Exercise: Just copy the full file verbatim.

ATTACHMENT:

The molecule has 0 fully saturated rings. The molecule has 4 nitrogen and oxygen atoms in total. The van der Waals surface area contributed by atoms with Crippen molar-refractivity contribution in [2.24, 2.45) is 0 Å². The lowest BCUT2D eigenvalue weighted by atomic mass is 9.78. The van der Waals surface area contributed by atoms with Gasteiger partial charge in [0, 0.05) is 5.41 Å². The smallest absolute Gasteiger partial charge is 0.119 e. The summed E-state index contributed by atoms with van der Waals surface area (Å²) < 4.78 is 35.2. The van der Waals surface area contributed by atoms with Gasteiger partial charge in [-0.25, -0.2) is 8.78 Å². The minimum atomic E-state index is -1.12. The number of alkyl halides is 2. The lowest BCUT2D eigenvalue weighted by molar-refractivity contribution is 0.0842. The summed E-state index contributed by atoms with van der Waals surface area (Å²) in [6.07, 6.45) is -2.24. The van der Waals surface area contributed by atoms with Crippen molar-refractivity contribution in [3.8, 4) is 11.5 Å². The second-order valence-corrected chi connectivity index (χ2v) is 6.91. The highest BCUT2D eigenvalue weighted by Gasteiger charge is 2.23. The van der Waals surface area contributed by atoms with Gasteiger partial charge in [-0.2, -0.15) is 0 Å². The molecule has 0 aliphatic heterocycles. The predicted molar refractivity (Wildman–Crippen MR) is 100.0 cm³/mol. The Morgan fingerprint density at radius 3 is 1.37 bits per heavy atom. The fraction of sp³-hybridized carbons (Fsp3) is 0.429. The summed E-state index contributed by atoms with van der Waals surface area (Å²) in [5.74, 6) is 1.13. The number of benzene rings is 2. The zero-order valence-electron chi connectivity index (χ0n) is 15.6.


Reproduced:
The molecule has 0 fully saturated rings. The molecule has 4 nitrogen and oxygen atoms in total. The van der Waals surface area contributed by atoms with Crippen molar-refractivity contribution in [2.24, 2.45) is 0 Å². The lowest BCUT2D eigenvalue weighted by atomic mass is 9.78. The van der Waals surface area contributed by atoms with Gasteiger partial charge in [0, 0.05) is 5.41 Å². The smallest absolute Gasteiger partial charge is 0.119 e. The summed E-state index contributed by atoms with van der Waals surface area (Å²) < 4.78 is 35.2. The van der Waals surface area contributed by atoms with Gasteiger partial charge in [-0.25, -0.2) is 8.78 Å². The minimum atomic E-state index is -1.12. The number of alkyl halides is 2. The lowest BCUT2D eigenvalue weighted by molar-refractivity contribution is 0.0842. The summed E-state index contributed by atoms with van der Waals surface area (Å²) in [6.07, 6.45) is -2.24. The van der Waals surface area contributed by atoms with Crippen molar-refractivity contribution in [3.8, 4) is 11.5 Å². The second-order valence-corrected chi connectivity index (χ2v) is 6.91. The highest BCUT2D eigenvalue weighted by Gasteiger charge is 2.23. The van der Waals surface area contributed by atoms with Gasteiger partial charge in [-0.2, -0.15) is 0 Å². The molecule has 0 aliphatic heterocycles. The predicted molar refractivity (Wildman–Crippen MR) is 100.0 cm³/mol. The Morgan fingerprint density at radius 3 is 1.37 bits per heavy atom. The fraction of sp³-hybridized carbons (Fsp3) is 0.429. The summed E-state index contributed by atoms with van der Waals surface area (Å²) in [5.74, 6) is 1.13. The number of benzene rings is 2. The zero-order valence-electron chi connectivity index (χ0n) is 15.6.